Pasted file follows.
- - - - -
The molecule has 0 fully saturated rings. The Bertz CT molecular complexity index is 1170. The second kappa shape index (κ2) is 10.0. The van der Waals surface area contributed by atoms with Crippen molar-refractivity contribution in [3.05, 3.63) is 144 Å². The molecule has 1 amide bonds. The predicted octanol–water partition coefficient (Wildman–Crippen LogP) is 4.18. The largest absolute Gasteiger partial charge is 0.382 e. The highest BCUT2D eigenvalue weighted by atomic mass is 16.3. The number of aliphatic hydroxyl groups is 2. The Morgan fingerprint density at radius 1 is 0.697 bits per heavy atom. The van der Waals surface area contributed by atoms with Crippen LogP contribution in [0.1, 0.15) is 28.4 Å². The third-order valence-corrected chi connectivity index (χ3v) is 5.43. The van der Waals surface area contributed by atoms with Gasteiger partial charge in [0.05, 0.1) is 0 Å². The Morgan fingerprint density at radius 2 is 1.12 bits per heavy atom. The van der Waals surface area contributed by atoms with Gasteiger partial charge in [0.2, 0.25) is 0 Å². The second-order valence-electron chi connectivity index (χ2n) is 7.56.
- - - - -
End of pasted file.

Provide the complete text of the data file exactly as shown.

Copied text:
The molecule has 0 fully saturated rings. The Bertz CT molecular complexity index is 1170. The second kappa shape index (κ2) is 10.0. The van der Waals surface area contributed by atoms with Crippen molar-refractivity contribution in [3.05, 3.63) is 144 Å². The molecule has 1 amide bonds. The predicted octanol–water partition coefficient (Wildman–Crippen LogP) is 4.18. The largest absolute Gasteiger partial charge is 0.382 e. The highest BCUT2D eigenvalue weighted by atomic mass is 16.3. The number of aliphatic hydroxyl groups is 2. The Morgan fingerprint density at radius 1 is 0.697 bits per heavy atom. The van der Waals surface area contributed by atoms with Crippen LogP contribution in [0.1, 0.15) is 28.4 Å². The third-order valence-corrected chi connectivity index (χ3v) is 5.43. The van der Waals surface area contributed by atoms with Gasteiger partial charge in [0.05, 0.1) is 0 Å². The Morgan fingerprint density at radius 2 is 1.12 bits per heavy atom. The van der Waals surface area contributed by atoms with Gasteiger partial charge in [0.2, 0.25) is 0 Å². The second-order valence-electron chi connectivity index (χ2n) is 7.56.